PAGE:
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comments on guidelines

From: Leonard R. Kasday <kasday@acm.org>
Date: Wed, 01 Dec 1999 09:49:02 -0500
Message-Id: <>
To: w3c-wai-ua@w3.org
Very thorough job... difficult to find things to comment on, but here are a 

BTW, these are personal comments and not necessarily represent those of my 
employer or of ER-IG.

My comments preceded by LRK, and follow brief excerpts from the document.

 > 1.2 Use the standard input and output device APIs of the operating system.
 > [Priority 1]
 >      For example, do not directly manipulate the memory associated with

LRK: I think this is overly restrictive if the UA has accessibility 
built-in.  For example, a browser with built in speech output of all text 
on the screen.  In this case it is not absolutely necessary to give 
standard operating system access to the text, so I would suggest 
downgrading to Priority 2 or 3 (depending on how important it is to have 
Braille output).  This is a real possibility for pocket sized wireless web 
acccess devices, for which speech output is more practical than a tiny 
screen, especially when driving.  This comment also applies to 1.5 (ensure 
all messages available thru API).

 > 2.2 If more than one alternative equivalent is available for content, allow
 > the user to choose from among the alternatives. This includes the choice of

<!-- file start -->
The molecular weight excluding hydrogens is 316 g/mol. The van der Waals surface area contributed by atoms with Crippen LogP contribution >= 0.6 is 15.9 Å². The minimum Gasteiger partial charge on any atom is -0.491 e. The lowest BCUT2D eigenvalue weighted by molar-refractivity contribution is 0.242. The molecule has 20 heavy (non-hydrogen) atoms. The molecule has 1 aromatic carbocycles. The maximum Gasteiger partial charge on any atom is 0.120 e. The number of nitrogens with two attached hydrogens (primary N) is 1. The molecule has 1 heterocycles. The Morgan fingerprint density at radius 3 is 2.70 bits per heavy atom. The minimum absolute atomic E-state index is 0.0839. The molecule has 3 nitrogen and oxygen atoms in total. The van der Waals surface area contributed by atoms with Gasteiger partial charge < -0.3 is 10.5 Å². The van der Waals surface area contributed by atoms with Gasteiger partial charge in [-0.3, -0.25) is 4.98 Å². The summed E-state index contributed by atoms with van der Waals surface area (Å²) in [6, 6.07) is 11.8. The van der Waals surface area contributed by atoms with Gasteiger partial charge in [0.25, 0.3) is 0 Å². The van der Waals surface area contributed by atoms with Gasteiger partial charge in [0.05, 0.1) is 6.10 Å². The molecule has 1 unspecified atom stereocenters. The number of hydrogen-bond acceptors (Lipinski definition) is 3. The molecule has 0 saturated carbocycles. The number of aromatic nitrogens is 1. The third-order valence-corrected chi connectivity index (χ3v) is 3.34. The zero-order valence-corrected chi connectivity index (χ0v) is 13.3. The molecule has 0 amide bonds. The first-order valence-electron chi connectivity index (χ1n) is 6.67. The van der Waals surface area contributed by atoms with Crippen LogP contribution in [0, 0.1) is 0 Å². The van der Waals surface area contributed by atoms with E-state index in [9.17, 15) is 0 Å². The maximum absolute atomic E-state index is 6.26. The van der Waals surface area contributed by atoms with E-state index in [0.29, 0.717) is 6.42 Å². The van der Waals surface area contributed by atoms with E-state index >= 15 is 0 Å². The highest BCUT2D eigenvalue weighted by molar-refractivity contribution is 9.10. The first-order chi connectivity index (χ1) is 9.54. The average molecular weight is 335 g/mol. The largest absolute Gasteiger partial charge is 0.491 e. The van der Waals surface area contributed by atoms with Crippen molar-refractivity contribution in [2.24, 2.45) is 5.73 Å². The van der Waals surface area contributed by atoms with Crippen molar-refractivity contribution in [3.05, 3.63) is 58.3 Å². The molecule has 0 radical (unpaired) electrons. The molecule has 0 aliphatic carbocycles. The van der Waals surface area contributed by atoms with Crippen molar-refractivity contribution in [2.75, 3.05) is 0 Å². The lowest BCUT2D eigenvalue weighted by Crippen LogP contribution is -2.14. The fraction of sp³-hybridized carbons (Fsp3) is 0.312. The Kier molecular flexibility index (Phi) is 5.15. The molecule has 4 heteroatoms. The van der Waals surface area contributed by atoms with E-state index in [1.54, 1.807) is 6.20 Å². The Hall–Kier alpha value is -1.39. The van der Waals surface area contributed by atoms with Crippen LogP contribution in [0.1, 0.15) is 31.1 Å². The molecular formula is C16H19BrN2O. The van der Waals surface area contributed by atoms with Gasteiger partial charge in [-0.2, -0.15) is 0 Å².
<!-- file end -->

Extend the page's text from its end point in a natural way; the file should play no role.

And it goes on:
> viewing no alternatives. [Priority 1]

LRK: I suggest you add to the examples here a general ability to control 
"level of detail".  For example, choice of following modes:
1. Speaking only ALT text, with means to speak LONGDESC on image by image basis
2. Speak ALT text and LONGDESC for all IMAGES

 > 2.5 Allow the user to specify that continuous equivalent tracks (e.g.,
 > closed captions, auditory descriptions, video of sign language, etc.) be
 > rendered at the same time as audio and video tracks. [Priority 1]

LRK: Suggest you clarify: just "at the same time" but interleaved according 
to e.g. SMIL code.

 > Guideline 4. Ensure user control over styles

Authors can associate a meaning with a style (e.g. "new", "sale", 
"obsolete"), but there is presently no standard way to specify what it 
is.  As a workaround, the UA should give access to the name of the 
style.  At the same time, the WAG guidelines should tell authors to use 
meaningful names, like "sale", "new", etc..

 > Checkpoints for audio:
 > 4.11 Allow the user to control audio playback rate. [Priority 1]
 >      Techniques for checkpoint 4.11

LRK: Add as priority 2 or 3: ability to change rate without changing pitch 
(there are well known methods for this).

 > 4.16 Allow the user to control synthesized speech pitch, gender, and other
 > articulation characteristics. [Priority 2]
 > 6.1 Implement the accessibility features of supported specifications
 > (markup languages, style sheet languages, metadata languages, graphics
 > formats, etc.). [Priority 1]

LRK: Mention audio style sheet explicitly.

LRK: There's another important feature that should be added.
"Do not constrain the accessible output by constraints of the existing 
For example, even though a sighted user has to explicitly scroll to see a 
page that is longer than a screen, a blind user should not have to worry 
about scrolling a "screenful" vertically.  Similarly, the blind user should 
not have to scroll horizontally if the display is wider than the physical 
screen, or scroll through selection lists a chunk at a a time.


Leonard R. Kasday, Ph.D.
Institute on Disabilities/UAP, and
Department of Electrical Engineering
Temple University
423 Ritter Annex, Philadelphia, PA 19122


(215) 204-2247 (voice)
(800) 750-7428 (TTY)
Received on Wednesday, 1 December 1999 11:26:01 UTC

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